That was the provocative reflection from a yogi at the end of a 10-day meditation retreat, after looking intensively at her inner experience and seeing many of her life-choices, in a brand new light. Sharon Salzberg talks about being intrigued and inspired by this reflection.
These days there are a lot of opportunities for us to be filled with anger, righteous anger for sure, in light of the suffering and the injustice that is all around us.
How can we practice skillful thinking to insure that our thoughts and intentions toward others and ourselves are wholesome. One way is by practicing loving-friendliness or metta. The main obstacle to practicing metta is anger.
“There are two things a person should never be angry at, what they can help, and what they cannot.” – Plato
It has been said that speak when you are angry and you will make the best speech you will ever regret.
The following story illustrates the Buddha’s patience when confronted by an angry person. A Brahmin, a person of high rank and authority, had a habit of getting angry, even for no reason and quarreled with everyone. If someone was wronged and did not get angry, the Brahmin would get angry at that person for not being angry. He heard that the Buddha never got angry so he decided to visit the Buddha and abused him with insults. The Buddha listened compassionately and patiently and then asked him,
“Do you have any friends, family or relatives?”
“Yes, I have many relatives and friends,” the Brahmin replied.
“Do you visit them periodically?” the Buddha asked.
“Of course. I visit them often.”
“Do you carry gifts for them when you visit them?”
“Surely. I never go to see them without a gift,” said the Brahmin.
The Buddha asked, “When you give gifts to them, suppose they do not accept them. What would you do with those gifts?”
“I would take them home and enjoy them with my family,” the Brahmin answered.
Then the Buddha said, “Similarly, friend, you gave me a gift. I do not accept it. It is all yours. Take it home and enjoy it with your family.”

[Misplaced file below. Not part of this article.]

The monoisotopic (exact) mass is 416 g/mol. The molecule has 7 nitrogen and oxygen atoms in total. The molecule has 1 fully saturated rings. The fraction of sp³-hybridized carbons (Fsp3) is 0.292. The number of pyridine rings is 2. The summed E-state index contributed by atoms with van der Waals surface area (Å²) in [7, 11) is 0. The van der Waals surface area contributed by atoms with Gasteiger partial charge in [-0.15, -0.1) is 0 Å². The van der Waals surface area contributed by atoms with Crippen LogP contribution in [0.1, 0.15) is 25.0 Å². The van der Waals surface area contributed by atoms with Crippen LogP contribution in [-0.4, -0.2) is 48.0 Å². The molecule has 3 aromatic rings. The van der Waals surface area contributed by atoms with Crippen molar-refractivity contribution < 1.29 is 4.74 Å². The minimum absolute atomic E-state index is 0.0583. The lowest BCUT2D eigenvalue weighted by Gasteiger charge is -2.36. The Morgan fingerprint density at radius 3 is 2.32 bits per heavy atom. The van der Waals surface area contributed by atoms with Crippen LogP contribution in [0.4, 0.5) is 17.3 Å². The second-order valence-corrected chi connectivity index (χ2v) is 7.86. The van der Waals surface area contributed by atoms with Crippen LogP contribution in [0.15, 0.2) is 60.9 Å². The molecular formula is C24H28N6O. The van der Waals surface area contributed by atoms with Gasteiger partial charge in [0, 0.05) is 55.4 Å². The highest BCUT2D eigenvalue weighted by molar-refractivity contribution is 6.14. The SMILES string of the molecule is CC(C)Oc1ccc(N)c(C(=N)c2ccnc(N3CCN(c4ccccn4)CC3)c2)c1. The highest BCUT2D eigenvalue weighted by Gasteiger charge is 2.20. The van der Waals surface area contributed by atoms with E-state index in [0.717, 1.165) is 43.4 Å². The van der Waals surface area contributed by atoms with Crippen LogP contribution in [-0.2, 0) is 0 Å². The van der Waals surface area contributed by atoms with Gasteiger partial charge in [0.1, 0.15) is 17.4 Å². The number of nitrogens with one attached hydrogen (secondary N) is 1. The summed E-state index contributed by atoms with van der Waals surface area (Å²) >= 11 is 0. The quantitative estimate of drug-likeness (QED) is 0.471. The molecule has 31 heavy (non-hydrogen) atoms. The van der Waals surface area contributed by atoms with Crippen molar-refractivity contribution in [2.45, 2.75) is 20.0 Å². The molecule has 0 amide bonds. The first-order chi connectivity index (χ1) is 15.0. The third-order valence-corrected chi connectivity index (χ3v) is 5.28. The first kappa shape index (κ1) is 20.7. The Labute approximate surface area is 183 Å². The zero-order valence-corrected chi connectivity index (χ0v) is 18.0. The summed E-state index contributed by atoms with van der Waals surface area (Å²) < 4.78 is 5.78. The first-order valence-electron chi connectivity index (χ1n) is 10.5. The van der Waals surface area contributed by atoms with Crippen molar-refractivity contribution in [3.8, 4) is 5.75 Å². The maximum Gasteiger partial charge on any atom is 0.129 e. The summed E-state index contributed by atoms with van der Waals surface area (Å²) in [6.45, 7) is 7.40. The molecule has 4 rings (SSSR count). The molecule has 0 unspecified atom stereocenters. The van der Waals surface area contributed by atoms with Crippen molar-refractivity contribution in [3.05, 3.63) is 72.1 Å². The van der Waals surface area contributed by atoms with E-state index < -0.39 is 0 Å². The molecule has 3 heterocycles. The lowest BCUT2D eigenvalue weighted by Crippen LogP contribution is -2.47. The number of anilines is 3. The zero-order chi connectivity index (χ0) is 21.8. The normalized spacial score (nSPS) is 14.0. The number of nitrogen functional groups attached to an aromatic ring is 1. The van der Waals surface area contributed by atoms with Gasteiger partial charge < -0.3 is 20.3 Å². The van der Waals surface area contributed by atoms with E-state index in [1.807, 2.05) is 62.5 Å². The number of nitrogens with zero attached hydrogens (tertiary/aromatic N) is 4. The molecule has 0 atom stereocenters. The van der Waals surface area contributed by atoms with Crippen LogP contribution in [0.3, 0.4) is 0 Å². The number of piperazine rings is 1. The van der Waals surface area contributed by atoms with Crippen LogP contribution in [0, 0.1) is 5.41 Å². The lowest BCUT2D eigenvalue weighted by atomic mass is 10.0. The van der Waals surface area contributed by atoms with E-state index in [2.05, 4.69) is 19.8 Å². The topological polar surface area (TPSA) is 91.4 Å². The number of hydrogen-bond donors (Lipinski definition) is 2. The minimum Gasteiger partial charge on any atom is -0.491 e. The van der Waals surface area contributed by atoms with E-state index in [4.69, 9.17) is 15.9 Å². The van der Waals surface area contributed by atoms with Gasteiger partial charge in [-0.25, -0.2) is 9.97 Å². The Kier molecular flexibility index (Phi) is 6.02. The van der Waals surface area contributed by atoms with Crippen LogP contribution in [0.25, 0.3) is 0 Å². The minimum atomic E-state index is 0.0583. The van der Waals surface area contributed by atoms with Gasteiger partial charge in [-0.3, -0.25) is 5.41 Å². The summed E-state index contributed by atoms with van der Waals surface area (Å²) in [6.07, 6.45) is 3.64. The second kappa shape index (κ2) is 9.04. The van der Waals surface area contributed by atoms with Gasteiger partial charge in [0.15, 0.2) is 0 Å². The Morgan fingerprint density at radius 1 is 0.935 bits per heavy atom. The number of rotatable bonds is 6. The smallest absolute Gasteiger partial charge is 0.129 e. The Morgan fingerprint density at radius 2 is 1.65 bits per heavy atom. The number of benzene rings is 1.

The Brahmin deeply embarrassed but learned from the Buddha’s compassionate advice.
In order to overcome anger we can consider the benefits of practicing loving-friendliness. According to the teaching: when you practice loving-friendliness, you “sleep in comfort, wake up in comfort and dream sweet dreams. You are dear to human and non-human beings. You concentrate easily. Your face is serene. You die unconfused.”
These are convincing enough prospects compared to ill-will, misery and even poor health which we suffer because of anger. Remembering, restraining and practicing metta as soon as anger arises is the skillful path. I have the following tips from the great yoga master Bhante Henepola Gunaratana on my refrigerator so that I can remember and also help my children handle anger:
- Become aware of your anger as soon as possible.
- Be mindful of your anger and feel its strength in your body.
- Remember that a quick temper is extremely dangerous.
- Recall anger’s miserable consequences.
- Practice restraint.
- Realize that anger and its causes are impermanent (usually 60-90 sec).
- Recall the example of the Buddha’s patience with the Brahmin.
- Change your attitude by becoming helpful and kind.
- Change the atmosphere between you and another person you are angry with by offering a gift or a favor.
- Remember the advantages of loving-friendliness.
- Remember we will all die one day, in no particular order, and we don’t want to die with anger in our heart.
“Holding on to anger is like grasping a hot coal with the intent of throwing it at someone else; you are the one who gets burned.” – the Buddha